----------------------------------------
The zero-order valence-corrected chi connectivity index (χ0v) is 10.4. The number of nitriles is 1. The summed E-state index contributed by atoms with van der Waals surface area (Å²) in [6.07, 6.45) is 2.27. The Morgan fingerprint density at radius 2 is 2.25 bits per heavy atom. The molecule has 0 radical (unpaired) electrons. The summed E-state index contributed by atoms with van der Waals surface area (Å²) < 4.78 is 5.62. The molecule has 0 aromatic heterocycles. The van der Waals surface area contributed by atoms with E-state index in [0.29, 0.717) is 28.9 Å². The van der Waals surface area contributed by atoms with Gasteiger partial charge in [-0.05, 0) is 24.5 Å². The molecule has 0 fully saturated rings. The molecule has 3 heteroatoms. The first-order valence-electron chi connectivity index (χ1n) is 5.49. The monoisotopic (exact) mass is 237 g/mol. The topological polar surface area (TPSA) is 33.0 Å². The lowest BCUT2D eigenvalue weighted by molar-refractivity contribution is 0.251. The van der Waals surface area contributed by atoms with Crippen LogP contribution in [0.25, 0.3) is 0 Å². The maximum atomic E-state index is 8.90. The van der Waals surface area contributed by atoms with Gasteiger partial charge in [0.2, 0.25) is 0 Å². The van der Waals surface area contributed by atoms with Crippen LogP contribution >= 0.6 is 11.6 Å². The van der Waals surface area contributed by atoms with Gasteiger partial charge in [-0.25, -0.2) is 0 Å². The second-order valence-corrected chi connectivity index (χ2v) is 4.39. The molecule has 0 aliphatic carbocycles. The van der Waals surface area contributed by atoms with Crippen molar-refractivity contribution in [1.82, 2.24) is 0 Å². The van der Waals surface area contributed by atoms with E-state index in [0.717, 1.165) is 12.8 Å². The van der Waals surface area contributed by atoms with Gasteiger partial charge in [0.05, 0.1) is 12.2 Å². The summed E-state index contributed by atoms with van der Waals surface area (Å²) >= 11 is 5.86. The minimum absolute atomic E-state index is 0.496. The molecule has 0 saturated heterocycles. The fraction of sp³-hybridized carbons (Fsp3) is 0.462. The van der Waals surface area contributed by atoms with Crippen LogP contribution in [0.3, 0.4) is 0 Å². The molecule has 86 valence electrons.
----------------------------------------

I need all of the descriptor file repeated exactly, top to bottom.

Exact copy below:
The zero-order valence-corrected chi connectivity index (χ0v) is 10.4. The number of nitriles is 1. The summed E-state index contributed by atoms with van der Waals surface area (Å²) in [6.07, 6.45) is 2.27. The Morgan fingerprint density at radius 2 is 2.25 bits per heavy atom. The molecule has 0 radical (unpaired) electrons. The summed E-state index contributed by atoms with van der Waals surface area (Å²) < 4.78 is 5.62. The molecule has 0 aromatic heterocycles. The van der Waals surface area contributed by atoms with E-state index in [0.29, 0.717) is 28.9 Å². The van der Waals surface area contributed by atoms with Gasteiger partial charge in [-0.05, 0) is 24.5 Å². The molecule has 0 fully saturated rings. The molecule has 3 heteroatoms. The first-order valence-electron chi connectivity index (χ1n) is 5.49. The monoisotopic (exact) mass is 237 g/mol. The topological polar surface area (TPSA) is 33.0 Å². The lowest BCUT2D eigenvalue weighted by molar-refractivity contribution is 0.251. The van der Waals surface area contributed by atoms with Crippen LogP contribution in [0.25, 0.3) is 0 Å². The maximum atomic E-state index is 8.90. The van der Waals surface area contributed by atoms with Gasteiger partial charge in [0.2, 0.25) is 0 Å². The van der Waals surface area contributed by atoms with Crippen LogP contribution >= 0.6 is 11.6 Å². The van der Waals surface area contributed by atoms with Gasteiger partial charge in [-0.25, -0.2) is 0 Å². The second-order valence-corrected chi connectivity index (χ2v) is 4.39. The molecule has 0 aliphatic carbocycles. The van der Waals surface area contributed by atoms with Crippen molar-refractivity contribution in [1.82, 2.24) is 0 Å². The van der Waals surface area contributed by atoms with E-state index in [0.717, 1.165) is 12.8 Å². The van der Waals surface area contributed by atoms with Gasteiger partial charge in [0.05, 0.1) is 12.2 Å². The summed E-state index contributed by atoms with van der Waals surface area (Å²) >= 11 is 5.86. The minimum absolute atomic E-state index is 0.496. The molecule has 0 saturated heterocycles. The fraction of sp³-hybridized carbons (Fsp3) is 0.462. The van der Waals surface area contributed by atoms with Crippen LogP contribution in [0.3, 0.4) is 0 Å². The molecule has 86 valence electrons.